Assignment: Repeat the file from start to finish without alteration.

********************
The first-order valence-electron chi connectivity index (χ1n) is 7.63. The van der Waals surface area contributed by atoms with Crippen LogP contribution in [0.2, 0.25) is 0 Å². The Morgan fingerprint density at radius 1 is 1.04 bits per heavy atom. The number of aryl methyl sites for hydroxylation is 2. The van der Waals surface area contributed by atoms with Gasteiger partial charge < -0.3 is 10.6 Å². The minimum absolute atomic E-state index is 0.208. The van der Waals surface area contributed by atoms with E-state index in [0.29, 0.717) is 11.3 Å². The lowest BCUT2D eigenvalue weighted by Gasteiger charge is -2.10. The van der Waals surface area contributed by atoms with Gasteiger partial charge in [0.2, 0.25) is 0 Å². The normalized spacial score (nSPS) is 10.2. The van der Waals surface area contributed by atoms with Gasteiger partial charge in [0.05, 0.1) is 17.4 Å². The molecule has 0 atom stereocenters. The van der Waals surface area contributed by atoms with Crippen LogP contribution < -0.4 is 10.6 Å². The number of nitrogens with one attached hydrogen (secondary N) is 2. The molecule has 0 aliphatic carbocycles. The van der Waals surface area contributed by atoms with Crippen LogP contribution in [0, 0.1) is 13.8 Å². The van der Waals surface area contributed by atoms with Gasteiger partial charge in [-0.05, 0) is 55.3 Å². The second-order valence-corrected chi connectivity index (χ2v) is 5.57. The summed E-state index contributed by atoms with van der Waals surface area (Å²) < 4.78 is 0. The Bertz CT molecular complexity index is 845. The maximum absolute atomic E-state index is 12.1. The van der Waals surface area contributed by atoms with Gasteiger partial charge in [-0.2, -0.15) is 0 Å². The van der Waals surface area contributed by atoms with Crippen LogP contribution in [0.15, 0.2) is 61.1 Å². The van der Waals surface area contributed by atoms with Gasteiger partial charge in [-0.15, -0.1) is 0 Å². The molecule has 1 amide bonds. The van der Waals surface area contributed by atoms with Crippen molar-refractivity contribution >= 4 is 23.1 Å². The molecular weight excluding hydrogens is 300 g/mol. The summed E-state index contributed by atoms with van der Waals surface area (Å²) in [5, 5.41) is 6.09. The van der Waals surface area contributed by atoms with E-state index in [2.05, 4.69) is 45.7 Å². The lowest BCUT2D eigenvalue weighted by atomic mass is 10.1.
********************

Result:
The first-order valence-electron chi connectivity index (χ1n) is 7.63. The van der Waals surface area contributed by atoms with Crippen LogP contribution in [0.2, 0.25) is 0 Å². The Morgan fingerprint density at radius 1 is 1.04 bits per heavy atom. The number of aryl methyl sites for hydroxylation is 2. The van der Waals surface area contributed by atoms with Gasteiger partial charge < -0.3 is 10.6 Å². The minimum absolute atomic E-state index is 0.208. The van der Waals surface area contributed by atoms with E-state index in [0.29, 0.717) is 11.3 Å². The lowest BCUT2D eigenvalue weighted by Gasteiger charge is -2.10. The van der Waals surface area contributed by atoms with Gasteiger partial charge in [0.2, 0.25) is 0 Å². The normalized spacial score (nSPS) is 10.2. The van der Waals surface area contributed by atoms with Gasteiger partial charge in [0.05, 0.1) is 17.4 Å². The molecule has 0 atom stereocenters. The van der Waals surface area contributed by atoms with Crippen LogP contribution < -0.4 is 10.6 Å². The number of nitrogens with one attached hydrogen (secondary N) is 2. The molecule has 0 aliphatic carbocycles. The van der Waals surface area contributed by atoms with Crippen LogP contribution in [0, 0.1) is 13.8 Å². The van der Waals surface area contributed by atoms with Gasteiger partial charge in [-0.05, 0) is 55.3 Å². The second-order valence-corrected chi connectivity index (χ2v) is 5.57. The summed E-state index contributed by atoms with van der Waals surface area (Å²) < 4.78 is 0. The Bertz CT molecular complexity index is 845. The maximum absolute atomic E-state index is 12.1. The van der Waals surface area contributed by atoms with Gasteiger partial charge in [-0.2, -0.15) is 0 Å². The van der Waals surface area contributed by atoms with Crippen LogP contribution in [0.15, 0.2) is 61.1 Å². The van der Waals surface area contributed by atoms with Gasteiger partial charge in [-0.15, -0.1) is 0 Å². The molecule has 1 amide bonds. The van der Waals surface area contributed by atoms with Crippen molar-refractivity contribution >= 4 is 23.1 Å². The molecular weight excluding hydrogens is 300 g/mol. The summed E-state index contributed by atoms with van der Waals surface area (Å²) in [5, 5.41) is 6.09. The van der Waals surface area contributed by atoms with E-state index in [2.05, 4.69) is 45.7 Å². The lowest BCUT2D eigenvalue weighted by atomic mass is 10.1.